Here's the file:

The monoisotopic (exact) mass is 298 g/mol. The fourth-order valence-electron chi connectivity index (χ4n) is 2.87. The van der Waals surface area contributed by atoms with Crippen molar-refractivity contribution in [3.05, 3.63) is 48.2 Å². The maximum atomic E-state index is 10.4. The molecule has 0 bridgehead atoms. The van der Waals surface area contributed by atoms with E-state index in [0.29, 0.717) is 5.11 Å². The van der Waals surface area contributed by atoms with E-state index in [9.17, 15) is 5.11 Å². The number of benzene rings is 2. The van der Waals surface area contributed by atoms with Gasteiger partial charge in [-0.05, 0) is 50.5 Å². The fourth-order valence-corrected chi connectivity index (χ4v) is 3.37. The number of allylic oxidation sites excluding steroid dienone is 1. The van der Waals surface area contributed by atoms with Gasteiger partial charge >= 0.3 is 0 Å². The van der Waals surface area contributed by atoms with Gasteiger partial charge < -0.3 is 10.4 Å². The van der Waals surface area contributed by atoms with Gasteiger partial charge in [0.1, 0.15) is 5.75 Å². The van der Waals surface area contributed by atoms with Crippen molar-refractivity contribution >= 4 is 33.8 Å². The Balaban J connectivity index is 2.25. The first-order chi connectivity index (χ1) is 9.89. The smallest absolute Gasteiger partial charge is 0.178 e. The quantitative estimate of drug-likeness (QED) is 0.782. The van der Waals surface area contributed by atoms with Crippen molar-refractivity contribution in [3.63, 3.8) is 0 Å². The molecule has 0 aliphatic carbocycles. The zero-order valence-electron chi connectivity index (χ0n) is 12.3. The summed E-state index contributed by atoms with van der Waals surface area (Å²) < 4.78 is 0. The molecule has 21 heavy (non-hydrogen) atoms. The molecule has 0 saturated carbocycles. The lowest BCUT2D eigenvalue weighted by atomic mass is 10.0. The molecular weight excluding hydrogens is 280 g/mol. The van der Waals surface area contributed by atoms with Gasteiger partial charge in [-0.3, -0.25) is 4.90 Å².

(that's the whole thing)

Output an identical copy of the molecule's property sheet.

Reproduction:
The monoisotopic (exact) mass is 298 g/mol. The fourth-order valence-electron chi connectivity index (χ4n) is 2.87. The van der Waals surface area contributed by atoms with Crippen molar-refractivity contribution in [3.05, 3.63) is 48.2 Å². The maximum atomic E-state index is 10.4. The molecule has 0 bridgehead atoms. The van der Waals surface area contributed by atoms with E-state index in [0.29, 0.717) is 5.11 Å². The van der Waals surface area contributed by atoms with E-state index in [9.17, 15) is 5.11 Å². The number of benzene rings is 2. The van der Waals surface area contributed by atoms with Gasteiger partial charge in [-0.05, 0) is 50.5 Å². The fourth-order valence-corrected chi connectivity index (χ4v) is 3.37. The number of allylic oxidation sites excluding steroid dienone is 1. The van der Waals surface area contributed by atoms with Gasteiger partial charge >= 0.3 is 0 Å². The van der Waals surface area contributed by atoms with Gasteiger partial charge < -0.3 is 10.4 Å². The van der Waals surface area contributed by atoms with Gasteiger partial charge in [0.1, 0.15) is 5.75 Å². The van der Waals surface area contributed by atoms with Crippen molar-refractivity contribution >= 4 is 33.8 Å². The Balaban J connectivity index is 2.25. The first-order chi connectivity index (χ1) is 9.89. The smallest absolute Gasteiger partial charge is 0.178 e. The quantitative estimate of drug-likeness (QED) is 0.782. The van der Waals surface area contributed by atoms with Crippen molar-refractivity contribution in [3.63, 3.8) is 0 Å². The molecule has 0 aliphatic carbocycles. The zero-order valence-electron chi connectivity index (χ0n) is 12.3. The summed E-state index contributed by atoms with van der Waals surface area (Å²) < 4.78 is 0. The molecule has 21 heavy (non-hydrogen) atoms. The molecule has 0 saturated carbocycles. The lowest BCUT2D eigenvalue weighted by atomic mass is 10.0. The molecular weight excluding hydrogens is 280 g/mol. The van der Waals surface area contributed by atoms with Gasteiger partial charge in [-0.3, -0.25) is 4.90 Å².